Five Strategies For A More Sustainable Real Estate Portfolio
Real estate accounts for approximately 40% of the world’s energy consumption and a third of all carbon emissions. That means that real estate professionals are on the frontlines of climate change risk created by greenhouse gas (GHG) emissions. We have a responsibility to reduce the impact of our facilities and to help our clients in turn. And, many building owners, investors and occupiers are doing just that.
Following are five key ways that leading companies are reducing their carbon footprints.
- Leverage renewable energy. Renewable energy offers an exceptional opportunity to not only reduce consumption of GHG-producing fossil fuels, but also to achieve immense cost savings. And, it’s possible to implement a renewable energy solution for your portfolio with little to no upfront capital investment. Using alternative energy service agreements, JLL clients saved 452,000 metric tons of carbon emissions in 2017. And, they can potentially avoid generating more than 750,000 additional metric tons in the future by adopting additional recommendations.
- Pursue green building certifications. Building construction and operations have extensive direct and indirect impacts on the environment. Many property developers have adopted the LEED standards of the U.S. Green Building Council (USGBC), of course, but other options include programs created by the U.S. Green Building Initiative, the International WELL Building Institute, the Building Research Establishment, the National Association of Homebuilders and other organizations. The proliferation of standards and certifications has helped to deliver a growing inventory of efficient, sustainable and high-performance buildings. In 2017 alone, for instance, 225 of JLL’s clients achieved green building certifications.
- Set science-based emissions targets. Rather than committing to reducing greenhouse gas (GHG) emissions by an arbitrary percentage, many companies are adopting the science-based target approach. Created by the Carbon Disclosure Project and other nonprofit partners, the approach refers to GHG targets in line with level of decarbonization required to keep the global temperature increase below 2°C, as described in the Paris Agreement of the Intergovernmental Panel on Climate Change (IPCC). Seeing the advantage of this approach, JLL itself is developing SBTs with goal of not only reducing GHGs, but also to drive innovation. As the real estate industry transitions into low-carbon mode, innovative new technologies and practices will undoubtedly emerge—presenting opportunities to help our clients adopt new strategies to reduce their carbon footprints.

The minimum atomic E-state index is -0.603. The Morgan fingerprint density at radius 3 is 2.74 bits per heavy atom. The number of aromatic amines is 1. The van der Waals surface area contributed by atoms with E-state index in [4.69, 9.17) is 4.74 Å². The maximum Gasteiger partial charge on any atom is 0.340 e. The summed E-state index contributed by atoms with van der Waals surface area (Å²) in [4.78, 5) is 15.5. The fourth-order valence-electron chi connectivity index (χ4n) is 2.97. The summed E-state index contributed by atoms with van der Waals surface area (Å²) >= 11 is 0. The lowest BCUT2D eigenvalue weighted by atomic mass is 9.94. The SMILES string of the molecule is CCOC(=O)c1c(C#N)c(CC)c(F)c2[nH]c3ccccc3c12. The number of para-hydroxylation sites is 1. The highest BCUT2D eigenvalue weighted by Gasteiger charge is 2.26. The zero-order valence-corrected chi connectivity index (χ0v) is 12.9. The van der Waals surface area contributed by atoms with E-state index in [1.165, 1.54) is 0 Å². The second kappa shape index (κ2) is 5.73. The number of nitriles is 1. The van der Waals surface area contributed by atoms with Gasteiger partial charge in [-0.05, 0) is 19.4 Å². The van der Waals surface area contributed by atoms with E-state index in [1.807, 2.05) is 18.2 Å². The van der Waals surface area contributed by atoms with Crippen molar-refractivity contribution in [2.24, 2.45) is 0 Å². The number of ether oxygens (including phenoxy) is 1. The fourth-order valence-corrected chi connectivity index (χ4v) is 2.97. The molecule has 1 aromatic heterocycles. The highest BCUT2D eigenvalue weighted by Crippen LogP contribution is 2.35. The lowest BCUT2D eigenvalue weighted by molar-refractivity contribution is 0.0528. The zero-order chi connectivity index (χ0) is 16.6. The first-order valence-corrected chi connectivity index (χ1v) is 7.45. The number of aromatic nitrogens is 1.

- Reduce building-related emissions and energy consumption. As major consumers of fossil fuel-based energy, buildings have played a major role in carbon emissions. In addition to adopting renewable energy sources, you can use today’s leading building technologies to reduce consumption of energy from any source. Combined with Internet of Things-based smart building management tools, high-efficiency smart building systems can be constantly fine-tuned to run smoothly and prevent energy waste. These systems not only reduce energy costs, but also support workplace services that go a long way toward improving the human experience at work.
- Commit to facility management vendors invested in environmental sustainability. From paper towels and HVAC parts to window cleaning and landscaping services, commercial buildings rely on numerous vendors for daily operations. By choosing suppliers and service providers with strong sustainability practices, you can extend your GHG reduction efforts. For example, when you’re looking at waste haulers, check on their recycling practices—are they operating on par with industry averages and competitors? One way to find out is to partner with platforms like EcoVadis or Avetta—JLL works with both—that evaluate suppliers’ practices and identify risks.
Some organizations are adopting the “circular economy” approach to procurement, in which you use resources for as long as possible before recycling or recovering source materials, or regenerating new products and materials out of the original item. For example, JLL’s UK offices have adopted biodegradable cups and cutlery, and recycled more than three tons of coffee grinds into biofuel.
Your vendor code of conduct is another place to look for GHG reductions. JLL, for instance, requires all vendors—whether they’re serving JLL directly or JLL’s facility management clients—to follow a code of conduct that includes environmental requirements. And, some of our offices have adopted a procurement framework based on five levels of sustainable procurement. The framework provides a systematic approach that allows for measurement and monitoring of our progress in sustainable procurement.
As we face unprecedented risks created by climate change, real estate professionals in organizations of all shapes and sizes have an opportunity to shape our environmental future. To act otherwise is to deny our fundamental responsibility as practitioners in the trenches: to reduce, rather than enlarge, our carbon footprints.
Richard Batten is Global Chief Corporate Responsibility Officer at JLL.
Article originally appeared in GlobeSt.